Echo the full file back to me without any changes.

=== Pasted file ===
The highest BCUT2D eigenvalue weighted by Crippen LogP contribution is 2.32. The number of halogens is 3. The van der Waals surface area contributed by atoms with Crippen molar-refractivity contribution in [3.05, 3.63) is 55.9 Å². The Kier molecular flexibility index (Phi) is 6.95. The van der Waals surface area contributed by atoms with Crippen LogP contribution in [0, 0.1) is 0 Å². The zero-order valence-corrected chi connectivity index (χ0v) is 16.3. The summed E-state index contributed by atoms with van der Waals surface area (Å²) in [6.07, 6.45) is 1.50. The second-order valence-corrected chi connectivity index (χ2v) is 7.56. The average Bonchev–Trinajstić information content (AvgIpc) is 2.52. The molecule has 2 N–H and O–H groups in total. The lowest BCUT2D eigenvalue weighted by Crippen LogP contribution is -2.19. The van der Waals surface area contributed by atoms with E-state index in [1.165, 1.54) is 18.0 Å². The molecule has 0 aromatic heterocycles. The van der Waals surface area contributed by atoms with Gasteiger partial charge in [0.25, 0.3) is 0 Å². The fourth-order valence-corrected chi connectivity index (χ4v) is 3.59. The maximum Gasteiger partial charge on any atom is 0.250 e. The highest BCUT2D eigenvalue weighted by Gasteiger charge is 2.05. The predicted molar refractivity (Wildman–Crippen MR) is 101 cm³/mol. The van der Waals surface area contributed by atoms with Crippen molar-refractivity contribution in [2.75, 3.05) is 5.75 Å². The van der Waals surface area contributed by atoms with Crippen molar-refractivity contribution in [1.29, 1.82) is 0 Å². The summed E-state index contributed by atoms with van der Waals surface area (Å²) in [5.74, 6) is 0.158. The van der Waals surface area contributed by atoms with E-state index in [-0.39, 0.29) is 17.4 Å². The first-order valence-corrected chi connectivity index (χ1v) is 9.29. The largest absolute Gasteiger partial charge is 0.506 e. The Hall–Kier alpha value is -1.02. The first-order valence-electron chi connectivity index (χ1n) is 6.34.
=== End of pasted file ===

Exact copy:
The highest BCUT2D eigenvalue weighted by Crippen LogP contribution is 2.32. The number of halogens is 3. The van der Waals surface area contributed by atoms with Crippen molar-refractivity contribution in [3.05, 3.63) is 55.9 Å². The Kier molecular flexibility index (Phi) is 6.95. The van der Waals surface area contributed by atoms with Crippen LogP contribution in [0, 0.1) is 0 Å². The zero-order valence-corrected chi connectivity index (χ0v) is 16.3. The summed E-state index contributed by atoms with van der Waals surface area (Å²) in [6.07, 6.45) is 1.50. The second-order valence-corrected chi connectivity index (χ2v) is 7.56. The average Bonchev–Trinajstić information content (AvgIpc) is 2.52. The molecule has 2 N–H and O–H groups in total. The lowest BCUT2D eigenvalue weighted by Crippen LogP contribution is -2.19. The van der Waals surface area contributed by atoms with E-state index in [1.165, 1.54) is 18.0 Å². The molecule has 0 aromatic heterocycles. The van der Waals surface area contributed by atoms with Gasteiger partial charge in [0.25, 0.3) is 0 Å². The fourth-order valence-corrected chi connectivity index (χ4v) is 3.59. The maximum Gasteiger partial charge on any atom is 0.250 e. The highest BCUT2D eigenvalue weighted by Gasteiger charge is 2.05. The predicted molar refractivity (Wildman–Crippen MR) is 101 cm³/mol. The van der Waals surface area contributed by atoms with Crippen molar-refractivity contribution in [2.75, 3.05) is 5.75 Å². The van der Waals surface area contributed by atoms with Crippen molar-refractivity contribution in [1.29, 1.82) is 0 Å². The summed E-state index contributed by atoms with van der Waals surface area (Å²) in [5.74, 6) is 0.158. The van der Waals surface area contributed by atoms with E-state index in [-0.39, 0.29) is 17.4 Å². The first-order valence-corrected chi connectivity index (χ1v) is 9.29. The largest absolute Gasteiger partial charge is 0.506 e. The Hall–Kier alpha value is -1.02. The first-order valence-electron chi connectivity index (χ1n) is 6.34.